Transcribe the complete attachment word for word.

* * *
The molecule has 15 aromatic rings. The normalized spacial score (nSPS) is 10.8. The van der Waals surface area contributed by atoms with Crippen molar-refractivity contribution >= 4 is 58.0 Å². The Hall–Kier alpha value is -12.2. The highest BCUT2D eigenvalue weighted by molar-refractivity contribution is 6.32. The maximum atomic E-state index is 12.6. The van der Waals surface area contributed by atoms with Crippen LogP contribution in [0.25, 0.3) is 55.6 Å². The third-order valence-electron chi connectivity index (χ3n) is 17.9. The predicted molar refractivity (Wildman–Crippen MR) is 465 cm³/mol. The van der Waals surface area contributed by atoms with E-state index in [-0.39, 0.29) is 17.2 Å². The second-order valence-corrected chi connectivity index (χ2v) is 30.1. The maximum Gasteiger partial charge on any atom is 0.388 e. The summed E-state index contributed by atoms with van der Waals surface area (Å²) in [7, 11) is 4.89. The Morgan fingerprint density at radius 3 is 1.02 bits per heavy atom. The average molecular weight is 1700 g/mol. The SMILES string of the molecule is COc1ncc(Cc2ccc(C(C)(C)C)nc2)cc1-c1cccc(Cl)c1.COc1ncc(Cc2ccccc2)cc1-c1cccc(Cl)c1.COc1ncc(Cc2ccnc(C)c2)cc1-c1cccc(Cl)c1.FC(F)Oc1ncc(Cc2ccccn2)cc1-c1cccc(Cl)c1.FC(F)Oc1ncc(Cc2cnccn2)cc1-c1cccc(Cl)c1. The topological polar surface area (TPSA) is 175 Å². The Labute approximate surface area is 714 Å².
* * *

The molecule has 15 aromatic rings. The normalized spacial score (nSPS) is 10.8. The van der Waals surface area contributed by atoms with Crippen molar-refractivity contribution >= 4 is 58.0 Å². The Hall–Kier alpha value is -12.2. The highest BCUT2D eigenvalue weighted by molar-refractivity contribution is 6.32. The maximum atomic E-state index is 12.6. The van der Waals surface area contributed by atoms with Crippen LogP contribution in [0.25, 0.3) is 55.6 Å². The third-order valence-electron chi connectivity index (χ3n) is 17.9. The predicted molar refractivity (Wildman–Crippen MR) is 465 cm³/mol. The van der Waals surface area contributed by atoms with E-state index in [-0.39, 0.29) is 17.2 Å². The second-order valence-corrected chi connectivity index (χ2v) is 30.1. The maximum Gasteiger partial charge on any atom is 0.388 e. The summed E-state index contributed by atoms with van der Waals surface area (Å²) in [7, 11) is 4.89. The Morgan fingerprint density at radius 3 is 1.02 bits per heavy atom. The average molecular weight is 1700 g/mol. The SMILES string of the molecule is COc1ncc(Cc2ccc(C(C)(C)C)nc2)cc1-c1cccc(Cl)c1.COc1ncc(Cc2ccccc2)cc1-c1cccc(Cl)c1.COc1ncc(Cc2ccnc(C)c2)cc1-c1cccc(Cl)c1.FC(F)Oc1ncc(Cc2ccccn2)cc1-c1cccc(Cl)c1.FC(F)Oc1ncc(Cc2cnccn2)cc1-c1cccc(Cl)c1. The topological polar surface area (TPSA) is 175 Å². The Labute approximate surface area is 714 Å².